Old School Timmy

Hi my name’s Timmy Archibald and I’m seven

going on eight and you’re invited to my

birthday party at Magic Lane Fun Center

this Saturday but leave your sissy parents

at home ’cause we’re bowling without those wimpy

little fences that block off the gutters so your

sensitive feelings won’t get hurt because

you’re too uncoordinated to roll a sparkly

eight-pound ball straight down the alley.

I’d rather bowl an honest seven than some pretend

sixty-three and if you cry for any

reason I’ll sock your shoulder so hard

you’ll really have something to cry about

we’re eating corn dogs and drinking Mountain Dew

and we’re putting seventy-five cents in

the condom machine in the men’s room even

if we have to stand on the garbage can

to do it let me tell you, show and

tell is gonna really be something on Monday.

If you’re a spazz I’m not picking you for my team at recess

go play four square with the girls

or tetherball by yourself, creep.

I don’t want fairy tales without kids

getting eaten I don’t want a trophy

for picking my nose in right field

I’m sure as hell not hitting a baseball

off a tee and if you crowd the plate

I’ll drill you just like my dad told me.

I can’t stand grownups who wear costumes

on Halloween and take pictures of every dumb thing

their rotten kids do. I can cross the street

by myself so don’t hold my hand I’m

almost eight for God’s sake.

My uncle told me back in the day

playgrounds had metal slides ten feet high

you could jump off and kids threw

dirt clods at each other real hard and

dogs would have fights like savage wild

animals and you could watch them have sex

and sometimes they’d end up stuck together

and you could ride in the open bed of a truck

or at least pack nine or ten kids in

a car all crazy like clowns at the circus.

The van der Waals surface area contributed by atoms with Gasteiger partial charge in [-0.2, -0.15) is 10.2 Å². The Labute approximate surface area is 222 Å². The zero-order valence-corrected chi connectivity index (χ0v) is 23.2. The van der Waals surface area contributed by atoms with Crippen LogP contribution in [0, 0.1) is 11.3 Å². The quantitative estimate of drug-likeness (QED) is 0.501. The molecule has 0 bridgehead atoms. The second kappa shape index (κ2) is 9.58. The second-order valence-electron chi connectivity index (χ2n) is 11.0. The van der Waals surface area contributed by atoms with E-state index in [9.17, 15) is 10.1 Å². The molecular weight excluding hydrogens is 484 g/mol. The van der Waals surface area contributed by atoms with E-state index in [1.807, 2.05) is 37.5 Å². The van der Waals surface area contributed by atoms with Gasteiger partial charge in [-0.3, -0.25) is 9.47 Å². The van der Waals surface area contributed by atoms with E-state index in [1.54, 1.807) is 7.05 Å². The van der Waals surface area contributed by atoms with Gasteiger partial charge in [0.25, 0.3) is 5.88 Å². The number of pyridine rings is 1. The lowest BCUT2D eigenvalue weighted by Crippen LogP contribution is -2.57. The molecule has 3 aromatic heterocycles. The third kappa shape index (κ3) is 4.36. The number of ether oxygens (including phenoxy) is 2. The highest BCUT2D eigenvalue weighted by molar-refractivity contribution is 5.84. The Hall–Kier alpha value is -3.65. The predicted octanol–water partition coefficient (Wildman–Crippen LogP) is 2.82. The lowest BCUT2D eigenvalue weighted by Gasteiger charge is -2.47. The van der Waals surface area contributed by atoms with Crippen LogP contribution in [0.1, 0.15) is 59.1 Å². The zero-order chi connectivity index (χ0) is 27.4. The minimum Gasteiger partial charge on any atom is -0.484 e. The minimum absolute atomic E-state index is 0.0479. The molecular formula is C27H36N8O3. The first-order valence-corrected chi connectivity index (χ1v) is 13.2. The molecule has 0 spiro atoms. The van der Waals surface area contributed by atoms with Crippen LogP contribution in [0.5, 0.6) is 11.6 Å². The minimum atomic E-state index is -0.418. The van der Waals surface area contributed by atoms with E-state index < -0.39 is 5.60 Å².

Johnny’s mom is a piece of ass, that’s what

my dad says, I’m not sure what he means

but the other moms don’t like her at all she

bartends at TGIFriday’s where the

dads go to watch sports my mom works

at the daycare she hates my dad she

says he’s emotionally bankrupt he works

at the lumber yard but his back hurts a lot.

He can’t really play too much any more.

He mostly just watches TV.

He was a great bowler before I was born,

he has trophies and a smashed-up old pin

with 300 written on it and pictures of him

smiling with other guys all wearing shiny shirts

that say Al’s Refrigeration on them

they look really happy.

He’s pretty fat now

and has to take pills for his heart

he has a girlfriend she’s a hairdresser but

she usually comes over after I’m in bed

I hear them laughing then it’s quiet.

Once I heard him tell her I was a mistake.

Mom says she’s through with men the assistant

principal took her out a couple times she

says he’s a goddam toe-licking pervert.

Mom and Dad went to counseling before they split

and the time I went I drew

pictures of how I felt.

mostly they were of people

living deep underground.

I remember Mom cried real hard.

Dad just sat there, looking at his hands …

sometimes I wish I was invisible,

and no one would ever know I was there,

but I’d be there,

just kind of floating around, you know,

like a really nice ghost, or maybe just part of the air.

Pretty crazy, huh?

Anyway, the party’s at three,

no grown-ups allowed.


There will be a memorial for Peter McLaughlin at 3 p.m. on June 3, at 452 Palm St. in Santa Cruz.